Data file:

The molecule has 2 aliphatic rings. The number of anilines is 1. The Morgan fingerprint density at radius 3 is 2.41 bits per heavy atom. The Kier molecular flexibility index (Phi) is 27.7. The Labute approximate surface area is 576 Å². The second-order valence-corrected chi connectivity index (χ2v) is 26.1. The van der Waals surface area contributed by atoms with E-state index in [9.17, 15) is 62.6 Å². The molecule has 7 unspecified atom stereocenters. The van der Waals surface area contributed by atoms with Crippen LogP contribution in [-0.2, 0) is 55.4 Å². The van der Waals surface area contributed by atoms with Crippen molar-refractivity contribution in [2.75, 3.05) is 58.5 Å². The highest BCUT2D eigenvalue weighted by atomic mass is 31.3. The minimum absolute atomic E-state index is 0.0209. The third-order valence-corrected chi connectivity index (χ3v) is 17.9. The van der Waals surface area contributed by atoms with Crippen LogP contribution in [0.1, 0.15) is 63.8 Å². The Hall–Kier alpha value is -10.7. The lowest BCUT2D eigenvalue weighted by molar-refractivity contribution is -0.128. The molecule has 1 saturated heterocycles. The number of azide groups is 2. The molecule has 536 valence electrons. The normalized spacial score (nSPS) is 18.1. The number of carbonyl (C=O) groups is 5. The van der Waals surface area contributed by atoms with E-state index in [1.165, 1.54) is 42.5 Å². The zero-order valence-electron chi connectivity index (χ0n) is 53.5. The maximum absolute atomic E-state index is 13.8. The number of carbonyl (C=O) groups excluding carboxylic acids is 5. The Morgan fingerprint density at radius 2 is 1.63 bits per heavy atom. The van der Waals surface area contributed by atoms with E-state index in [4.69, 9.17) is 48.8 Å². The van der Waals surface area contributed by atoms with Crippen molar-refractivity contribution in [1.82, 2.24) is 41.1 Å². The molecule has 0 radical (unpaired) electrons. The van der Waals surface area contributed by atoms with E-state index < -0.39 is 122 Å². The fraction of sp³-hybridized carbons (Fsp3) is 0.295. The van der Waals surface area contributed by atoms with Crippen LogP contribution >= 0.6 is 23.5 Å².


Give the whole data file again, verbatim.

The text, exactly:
The molecule has 2 aliphatic rings. The number of anilines is 1. The Morgan fingerprint density at radius 3 is 2.41 bits per heavy atom. The Kier molecular flexibility index (Phi) is 27.7. The Labute approximate surface area is 576 Å². The second-order valence-corrected chi connectivity index (χ2v) is 26.1. The van der Waals surface area contributed by atoms with E-state index in [9.17, 15) is 62.6 Å². The molecule has 7 unspecified atom stereocenters. The van der Waals surface area contributed by atoms with Crippen LogP contribution in [-0.2, 0) is 55.4 Å². The van der Waals surface area contributed by atoms with Crippen molar-refractivity contribution in [2.75, 3.05) is 58.5 Å². The highest BCUT2D eigenvalue weighted by atomic mass is 31.3. The minimum absolute atomic E-state index is 0.0209. The third-order valence-corrected chi connectivity index (χ3v) is 17.9. The van der Waals surface area contributed by atoms with Crippen LogP contribution in [0.1, 0.15) is 63.8 Å². The Hall–Kier alpha value is -10.7. The lowest BCUT2D eigenvalue weighted by molar-refractivity contribution is -0.128. The molecule has 1 saturated heterocycles. The number of azide groups is 2. The molecule has 536 valence electrons. The normalized spacial score (nSPS) is 18.1. The number of carbonyl (C=O) groups is 5. The van der Waals surface area contributed by atoms with E-state index in [1.165, 1.54) is 42.5 Å². The zero-order valence-electron chi connectivity index (χ0n) is 53.5. The maximum absolute atomic E-state index is 13.8. The number of carbonyl (C=O) groups excluding carboxylic acids is 5. The Morgan fingerprint density at radius 2 is 1.63 bits per heavy atom. The van der Waals surface area contributed by atoms with E-state index in [4.69, 9.17) is 48.8 Å². The van der Waals surface area contributed by atoms with Crippen molar-refractivity contribution in [1.82, 2.24) is 41.1 Å². The molecule has 0 radical (unpaired) electrons. The van der Waals surface area contributed by atoms with E-state index < -0.39 is 122 Å². The fraction of sp³-hybridized carbons (Fsp3) is 0.295. The van der Waals surface area contributed by atoms with Crippen LogP contribution >= 0.6 is 23.5 Å².